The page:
• Become familiar with the government application process. Utilize applicable websites and seek assistance from your college career center.

Area

Communication Disorders

  • Speech pathology
  • Language disorders
  • Audiology

  • Aural rehabilitation
  • Neurocommunicative science
  • Cognitive sciences

  • Teaching
  • Research

Employers

  • Schools, K-12
  • Universities and colleges
  • Hospitals
  • Physicians’ offices
  • Speech, language, and hearing centers
  • Developmental learning centers

  • Home healthcare offices
  • Nursing homes
  • Residential facilities
  • Health maintenance organizations
  • Private individual or group practice
  • Public health departments
  • Rehabilitation centers

  • Federal agencies:
    • Department of Veterans Affairs
    • National Institutes of Health
    • Department of Health and Human Services
    • Department of Education
    • Armed Services

Strategies

  • The study of communication disorders is interdisciplinary and draws upon linguistics, speech pathology, audiology, and psychology. Research prerequisite courses for graduate school admission and take the appropriate undergraduate classes.
  • A master’s degree from an accredited speech language pathology program is required to enter that field. A doctoral degree is commonly required for audiology. Most states require certification of speech pathologists and all states for audiologists. Obtain the Certificate of Clinical Competence in Speech-Language Pathology or Audiology offered by the American Speech-Language-Hearing Association.
  • Take courses in American Sign Language.
  • Maintain a high GPA and seek related experiences to be competitive for graduate school.
  • Learn to work well people of varying ages and backgrounds, including those with disabilities.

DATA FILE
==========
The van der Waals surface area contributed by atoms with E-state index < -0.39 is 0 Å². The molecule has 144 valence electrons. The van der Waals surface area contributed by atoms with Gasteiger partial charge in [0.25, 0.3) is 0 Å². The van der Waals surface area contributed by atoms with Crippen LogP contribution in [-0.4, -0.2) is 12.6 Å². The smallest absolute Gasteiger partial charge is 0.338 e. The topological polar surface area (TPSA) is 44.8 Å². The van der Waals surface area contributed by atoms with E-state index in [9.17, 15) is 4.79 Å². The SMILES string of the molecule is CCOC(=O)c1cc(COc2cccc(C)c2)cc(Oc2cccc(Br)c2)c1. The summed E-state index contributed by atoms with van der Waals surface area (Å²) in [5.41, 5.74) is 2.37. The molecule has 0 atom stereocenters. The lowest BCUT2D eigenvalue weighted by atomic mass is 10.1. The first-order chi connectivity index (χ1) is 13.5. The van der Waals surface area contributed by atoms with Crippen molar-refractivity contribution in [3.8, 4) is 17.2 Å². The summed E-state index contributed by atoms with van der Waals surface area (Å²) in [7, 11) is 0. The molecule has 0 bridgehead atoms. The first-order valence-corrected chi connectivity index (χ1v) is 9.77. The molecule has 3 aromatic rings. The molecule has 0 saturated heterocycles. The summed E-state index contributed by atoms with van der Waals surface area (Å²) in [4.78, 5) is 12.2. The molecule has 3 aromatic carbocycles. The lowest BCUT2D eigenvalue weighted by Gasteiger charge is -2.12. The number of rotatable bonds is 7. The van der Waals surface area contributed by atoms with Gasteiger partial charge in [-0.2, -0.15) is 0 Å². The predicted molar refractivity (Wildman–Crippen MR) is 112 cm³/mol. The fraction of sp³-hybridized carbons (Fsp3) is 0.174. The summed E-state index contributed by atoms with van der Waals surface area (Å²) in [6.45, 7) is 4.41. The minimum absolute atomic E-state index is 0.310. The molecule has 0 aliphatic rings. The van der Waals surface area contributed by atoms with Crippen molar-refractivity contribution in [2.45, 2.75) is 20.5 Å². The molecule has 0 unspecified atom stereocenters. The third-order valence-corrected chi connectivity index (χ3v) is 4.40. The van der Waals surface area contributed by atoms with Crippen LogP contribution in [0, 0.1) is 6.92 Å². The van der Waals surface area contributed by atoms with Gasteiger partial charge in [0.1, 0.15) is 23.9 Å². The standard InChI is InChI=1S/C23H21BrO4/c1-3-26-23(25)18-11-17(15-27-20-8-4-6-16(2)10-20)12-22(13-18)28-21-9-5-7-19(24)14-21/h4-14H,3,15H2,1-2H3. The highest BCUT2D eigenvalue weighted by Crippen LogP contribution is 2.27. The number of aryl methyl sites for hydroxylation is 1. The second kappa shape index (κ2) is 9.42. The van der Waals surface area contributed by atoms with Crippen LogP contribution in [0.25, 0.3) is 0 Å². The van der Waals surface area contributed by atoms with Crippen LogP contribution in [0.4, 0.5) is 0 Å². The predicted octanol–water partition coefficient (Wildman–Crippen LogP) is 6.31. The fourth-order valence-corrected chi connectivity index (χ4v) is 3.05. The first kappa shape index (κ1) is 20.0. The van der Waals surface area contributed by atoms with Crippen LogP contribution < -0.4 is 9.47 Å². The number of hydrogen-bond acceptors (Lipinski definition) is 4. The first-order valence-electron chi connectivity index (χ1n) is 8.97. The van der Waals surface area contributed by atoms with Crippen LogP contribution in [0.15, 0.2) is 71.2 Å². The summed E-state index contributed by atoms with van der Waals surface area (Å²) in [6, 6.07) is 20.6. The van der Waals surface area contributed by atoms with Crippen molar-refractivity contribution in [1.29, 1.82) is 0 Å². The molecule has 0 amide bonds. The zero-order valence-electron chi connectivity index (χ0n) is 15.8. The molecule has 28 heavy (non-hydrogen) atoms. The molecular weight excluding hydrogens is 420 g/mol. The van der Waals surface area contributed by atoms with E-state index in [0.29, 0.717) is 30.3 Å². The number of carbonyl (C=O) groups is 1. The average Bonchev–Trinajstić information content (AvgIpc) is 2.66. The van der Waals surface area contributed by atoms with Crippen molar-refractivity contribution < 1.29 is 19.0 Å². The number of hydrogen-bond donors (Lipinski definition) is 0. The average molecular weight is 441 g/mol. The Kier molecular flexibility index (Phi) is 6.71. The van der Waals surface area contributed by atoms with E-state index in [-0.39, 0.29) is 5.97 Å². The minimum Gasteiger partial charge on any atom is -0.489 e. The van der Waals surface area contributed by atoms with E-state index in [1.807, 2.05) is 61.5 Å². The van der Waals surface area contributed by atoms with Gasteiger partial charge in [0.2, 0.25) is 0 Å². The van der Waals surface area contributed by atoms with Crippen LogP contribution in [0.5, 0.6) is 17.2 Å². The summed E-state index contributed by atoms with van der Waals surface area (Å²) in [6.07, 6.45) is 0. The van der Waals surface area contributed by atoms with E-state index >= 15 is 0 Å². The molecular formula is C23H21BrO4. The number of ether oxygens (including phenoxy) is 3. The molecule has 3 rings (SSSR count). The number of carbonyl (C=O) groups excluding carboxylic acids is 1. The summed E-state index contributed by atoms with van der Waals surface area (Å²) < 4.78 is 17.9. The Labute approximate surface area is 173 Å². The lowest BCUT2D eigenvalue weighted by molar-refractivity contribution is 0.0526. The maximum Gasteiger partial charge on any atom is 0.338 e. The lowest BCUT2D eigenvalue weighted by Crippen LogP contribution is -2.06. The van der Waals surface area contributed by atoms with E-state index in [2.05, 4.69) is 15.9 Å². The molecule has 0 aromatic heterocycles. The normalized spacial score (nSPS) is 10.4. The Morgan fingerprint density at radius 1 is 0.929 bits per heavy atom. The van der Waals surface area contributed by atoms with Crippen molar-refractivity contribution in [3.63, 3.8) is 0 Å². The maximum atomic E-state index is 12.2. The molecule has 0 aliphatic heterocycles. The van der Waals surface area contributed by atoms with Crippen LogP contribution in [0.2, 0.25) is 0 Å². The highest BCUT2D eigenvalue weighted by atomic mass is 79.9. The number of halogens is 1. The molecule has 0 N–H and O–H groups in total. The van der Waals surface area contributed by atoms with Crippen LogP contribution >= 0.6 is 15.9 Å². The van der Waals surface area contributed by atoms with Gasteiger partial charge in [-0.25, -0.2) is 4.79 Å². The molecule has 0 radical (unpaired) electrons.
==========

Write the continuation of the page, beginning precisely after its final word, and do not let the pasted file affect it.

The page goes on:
• Develop patience as progress in clients may be slow.

Area

Additional Areas

  • Translation
  • Interpreting
  • Language documentation
  • Fieldwork

  • Lexicography (work with dictionaries)
  • Technical writing
  • Editing
  • Journalism

  • Medical linguistics
  • Forensic linguistics
  • Product naming
  • Consulting

Employers

  • Government agencies
  • Foreign governments
  • International businesses

  • Hospitals
  • Courts
  • Publishers: Magazine, book, textbook, dictionary
  • Internet sites

  • Manufacturers of consumer products
  • Law firms
  • Consulting firms

Strategies

  • There are many employment settings in which students can utilize a degree in linguistics.
  • Research areas of interest and seek the appropriate education, skills, and experiences to qualify for that field.
  • Some of these areas will require graduate degrees in linguistics or educational background in other disciplines.
  • Gain relevant experience through internships.

General Information

  • Linguistics is an interdisciplinary field and therefore good preparation for a wide variety of graduate programs: linguistics, speech pathology, audiology, cognitive sciences, English, law, journalism, foreign languages, etc.
  • Students who major in linguistics develop strong analytical and communication skills and the ability to debate. They are commonly required to gain proficiency in a second language.
  • Students should consider a secondary area of study such as, foreign language, computer science, psychology, or other area of interest to increase opportunities for employment or graduate school.
  • Consider study abroad and getting involved with the international community on campus. Attend language conversation tables.
  • Research career paths of interest and seek to gain the skills, experiences, and degrees necessary to work in that field.
  • Conduct informational interviews with or shadow professionals to learn about various work environments.
  • Join related professional associations as a student member.
  • Because many career paths require graduate education, learn about the graduate school admissions process and build a strong candidacy.
  • Gain relevant experience through jobs, volunteer positions, or internships.